To summarize, two of the things you should do is (1) get enough sleep and (2) visualize your matches. I will do neither tonight, but at least I wrote a blog post about it, and that means I am a little more likely to do it next time.

Good luck to everyone competing tomorrow and Sunday at the Grapplers Quest in Wayne, NJ.

 

Polyphasic Sleep: A Look at Sleeping Patterns

sleep-stagesSleep is fundamentally a social phenomena in that when (and how long) you sleep is often determined by the social norms, personal responsibilities, and the people in your life. The more freedom you have in this regard, the more freedom you have to experiment with different sleeping patterns.

This is definitely the case for me. After graduating high school, and moving out of my parent’s house to go to college, I gained the freedom to sleep whenever. I very often pulled all-nighters in high school, but the criticism from my parents was always a disincentive. I remember frequent (as in non-stop) reminders from my mom that such sleeping patterns are “not normal”.

I viewed sleep as an adversary in the quest for productivity. Getting less sleep was a victory. I certainly don’t feel that way these days. I believe that there are more hours in a day than a body can handle in terms of exceptional productivity, and sleep should be used to get sufficient rest to be able to achieve the mental state required for such productivity.

That said, I have often read about and tried sleeping patterns that involve sleeping 2 or more times a day for short periods of time. This is referred to as polyphasic sleep. For it, the guiding medical idea (which seems to be widely accepted) is that the most “restful” stage of sleep is REM, which constitutes only a small fraction of the sleep cycle. The motivation of polyphasic sleep patterns is that you can train your body to achieve REM through short naps.

On average, it takes about 90 minutes to hit the first REM cycle and that only last for about 10 minutes. The idea of polyphasic sleep is that you can reduce that 90 down to single digits. I believe that it works, as I have experienced it myself, however I believe (and a lot of literature seems to agree) that you need to be (severely) sleep deprived in order to achieve this. Therefore, it is indeed possible to follow The Uberman pattern, but it seems that the mental clarity achievable in the waking state under that pattern is just not up to the same level as under the more traditional sleeping pattern.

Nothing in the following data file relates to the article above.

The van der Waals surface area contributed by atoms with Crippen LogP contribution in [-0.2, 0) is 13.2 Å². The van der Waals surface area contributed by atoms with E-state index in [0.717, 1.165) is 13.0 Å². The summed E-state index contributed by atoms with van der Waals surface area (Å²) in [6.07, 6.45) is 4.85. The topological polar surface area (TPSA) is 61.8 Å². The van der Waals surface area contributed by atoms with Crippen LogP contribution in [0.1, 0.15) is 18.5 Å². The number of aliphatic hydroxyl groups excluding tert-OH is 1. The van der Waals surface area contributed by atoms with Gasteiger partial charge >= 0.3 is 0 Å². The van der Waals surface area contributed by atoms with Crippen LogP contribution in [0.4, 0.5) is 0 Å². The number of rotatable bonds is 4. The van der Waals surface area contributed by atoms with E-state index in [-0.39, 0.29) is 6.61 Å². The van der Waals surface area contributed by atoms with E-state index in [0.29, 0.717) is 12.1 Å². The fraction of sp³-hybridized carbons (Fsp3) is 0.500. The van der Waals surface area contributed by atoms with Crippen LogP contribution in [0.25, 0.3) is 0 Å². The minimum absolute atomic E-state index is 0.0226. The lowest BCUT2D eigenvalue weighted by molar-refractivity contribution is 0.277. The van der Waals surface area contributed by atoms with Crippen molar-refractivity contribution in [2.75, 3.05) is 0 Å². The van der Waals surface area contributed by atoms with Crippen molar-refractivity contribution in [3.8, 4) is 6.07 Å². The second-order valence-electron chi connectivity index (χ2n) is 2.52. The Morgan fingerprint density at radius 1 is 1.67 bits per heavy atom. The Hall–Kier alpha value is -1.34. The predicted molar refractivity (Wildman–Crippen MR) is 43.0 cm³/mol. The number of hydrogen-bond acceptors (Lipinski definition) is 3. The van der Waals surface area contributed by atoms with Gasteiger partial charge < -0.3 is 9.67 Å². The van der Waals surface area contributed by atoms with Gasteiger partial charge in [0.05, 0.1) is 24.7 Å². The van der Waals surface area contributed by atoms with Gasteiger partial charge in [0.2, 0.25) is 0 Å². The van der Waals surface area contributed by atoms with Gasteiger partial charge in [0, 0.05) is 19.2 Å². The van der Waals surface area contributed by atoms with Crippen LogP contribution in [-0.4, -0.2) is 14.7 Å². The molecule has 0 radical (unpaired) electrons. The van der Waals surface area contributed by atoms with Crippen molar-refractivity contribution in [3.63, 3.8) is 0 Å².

Steve Pavlina experimented with the Uberman lifestyle for 6 months, but quit. His experience is not convincing to me, despite his mostly positive commentary.

I think the main lesson Steve and other takes away is that napping is a powerful way to re-energize yourself and to achieve the kind of mental state that leads to long periods of productive activity.

“Sleeping Half my Life”

In casually searching for information about sleep, coffee, and hard training, I came across a 2007 NY Times Article that mentions the following facts about two endurance athletes.

“Deena Kastor, who won the London Marathon last year and set an American record, said she sleeps 10 hours at night and takes a two-hour nap every afternoon. Steven Spence, a marathoner who won a bronze medal at the 1991 world championships in Tokyo, had the same sleep habits when he was training.”

That’s 12 hours of sleep a day! Of course, these are elite-level athletes, but still I began to wonder how much sleep I need. Given how much work I have and how much I train, sleep has often suffered. I’ll find myself often staying up till 3, 4 am and waking up at 8 am. I’ll take naps throughout the day when I feel especially exhausted, which my work allows me to do (whether I work from home or go into the lab and sneak off to a couch for a quick power nap).

The question I started asking myself is should I make sleep a bigger priority. In other words, should I plan my day around sleep? Should I force myself to finish the absolute most important tasks before a hard deadline of (say) midnight?

There are no good answers here, because a lack of sleep doesn’t have a well-defined immediate effect on performance for me. Does it for anyone? So it’s a long learning process, much like every other aspect of life.